The accident happened on a one-way section of Floyd Boulevard serving as an exit from highway 75 and described in the record as the "Leeds cutoff." The accompanying plat illustrates the intersection involved.
*16 *17 Defendant had driven on highway 75 from LeMars. Highway 75 is a four lane divided highway in the area involved. Defendant was in the right lane of the southbound section as he neared the Floyd Boulevard exit. If he continued on highway 75 he would be obliged to follow a broad curve to his left. In order to leave highway 75 and enter Floyd Boulevard he would drive straight ahead into the one-way street instead of proceeding around the curve.
Since defendant left highway 75 he drove straight ahead rather than around the curve. He argues Code § 321.314 is inapplicable because he did not change direction in leaving highway 75. The problem is whether a vehicle can be said to turn from a direct course upon a highway when the highway changes direction but the vehicle does not.
We discussed the statutory language in one previous case, Janvrin v. Broe, 239 Iowa 977, 984-988, 33 N.W.2d 427, 432-433, (1948), which is distinguishable on its facts. The defendant in that case was alleged to have turned from a direct course within the meaning of the statute when he headed his parked car back into the lane of travel from a parked position. He was accused of negligence in failing to signal his intention to turn by hand and arm. The court held the statute inapplicable because such turn signal was required to be given by a vehicle during not less than the last 100 feet traveled by it prior to its turn. "It would be impossible for one starting a parked car to give such a signal. One starting a parked car from its proper place of parking along the right side or curb of a city street can turn only to the left, and the statutes do not require a signal to indicate it." 239 Iowa at 986, 33 N.W.2d at 433.
By dictum the court in Janvrin purported to define "direct course": "A `direct course' in the meaning of the code section would reasonably appear to be the straight-forward course." Id. The court defined the "course" of a motor vehicle as "its motion or movement with reference to its direction or line of progress," relying on a definition at 20 C.J.S. 1303. However, maritime law from 15 C.J.S. Collision § 2 at p. 13 was resorted to in describing "direct course" as "`Progress from point to point without change of direction; any part of a progress, from one place to another, which is in a straight line or in one direction; the track or line of motion; direction in which motion takes place * * *.'" Id. We disagree with the Janvrin definition insofar as it equates direct course with movement in a straight line.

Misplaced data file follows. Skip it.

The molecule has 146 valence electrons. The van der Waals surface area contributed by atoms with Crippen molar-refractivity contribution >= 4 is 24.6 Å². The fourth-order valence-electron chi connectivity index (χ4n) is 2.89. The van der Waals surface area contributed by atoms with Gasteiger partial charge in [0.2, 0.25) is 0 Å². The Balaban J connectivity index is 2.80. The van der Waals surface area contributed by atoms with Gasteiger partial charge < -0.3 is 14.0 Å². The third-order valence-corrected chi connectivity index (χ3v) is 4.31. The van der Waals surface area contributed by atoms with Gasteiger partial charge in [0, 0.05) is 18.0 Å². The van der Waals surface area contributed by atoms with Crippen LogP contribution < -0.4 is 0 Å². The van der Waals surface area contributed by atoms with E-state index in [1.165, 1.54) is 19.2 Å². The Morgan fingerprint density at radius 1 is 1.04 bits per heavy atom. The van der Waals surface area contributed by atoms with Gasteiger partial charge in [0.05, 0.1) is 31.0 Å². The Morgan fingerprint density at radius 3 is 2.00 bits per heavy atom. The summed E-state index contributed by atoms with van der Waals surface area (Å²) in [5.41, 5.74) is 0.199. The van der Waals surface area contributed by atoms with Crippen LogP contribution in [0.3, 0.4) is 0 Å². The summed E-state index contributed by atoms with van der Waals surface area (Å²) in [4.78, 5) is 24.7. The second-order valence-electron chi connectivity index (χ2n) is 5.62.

We do not believe the legislature had maritime law in mind when it enacted § 321.314. The course of a ship at sea may differ substantially from its compass heading, and the word in maritime law is obviously used to express this distinction. See 15 C.J.S. Collision, supra; Black's Law Dictionary at 425 (Rev. Fourth Ed. 1968) ("Course of Vessel. In navigation, the `course' of a vessel is her apparent course, and not her heading at any given moment."). Instead we believe the legislature was more likely mindful of the path of motor vehicles on highways. Curves in highways are rather commonplace in the rolling countryside of Iowa. We do not believe a motor vehicle which follows the same lane of travel on a highway around a curve is turning from a direct course upon a highway within § 321.314. Rather such vehicle is pursuing a direct course on the highway. A "direct course" on a highway is the motion or movement of the vehicle in the usual or natural course or line of the highway. See Ferris v. McArdle, 92 N.J.L. 580, 106 A. 460 (1919); Black's Law Dictionary at 546 (Rev. Fourth Ed. 1968). It is not necessarily a straight course. A direct course will take a vehicle in precisely the direction of the lane of travel it is using on the highway. It follows that when a vehicle leaves such lane of travel it is turning from a direct course.
Thus a vehicle turns from a direct course when it moves across the centerline into the opposite lane of a highway, Wagaman *18 v. Ryan, 258 Iowa 1352, 1357, 142 N.W.2d 413, 416 (1966), when it moves back again, Miller v. Lowe, 220 Iowa 105, 261 N.W. 822 (1935), and when departing from one street to another at an intersection, Johnson v. Kinnan, 195 Iowa 720, 192 N.W. 863 (1923). The statute is applicable to vehicles entering or leaving either leg of a "Y" intersection. Soreide v. Vilas & Co., 247 Iowa 1139, 78 N.W.2d 41 (1956); Scott v. McKelvey, 228 Iowa 264, 290 N.W. 729 (1940).
Whether the vehicle needs to be steered manually to change its direction from a direct course on the highway is not determinative. A vehicle departs from its lane of travel by going straight where the highway curves as much as by turning where the highway is straight. Cf. Jennings v. Arata, 83 Cal. App. 2d 143, 188 P.2d 298 (1948). We hold Code § 321.314 is not inapplicable simply because defendant did not change direction in leaving highway 75.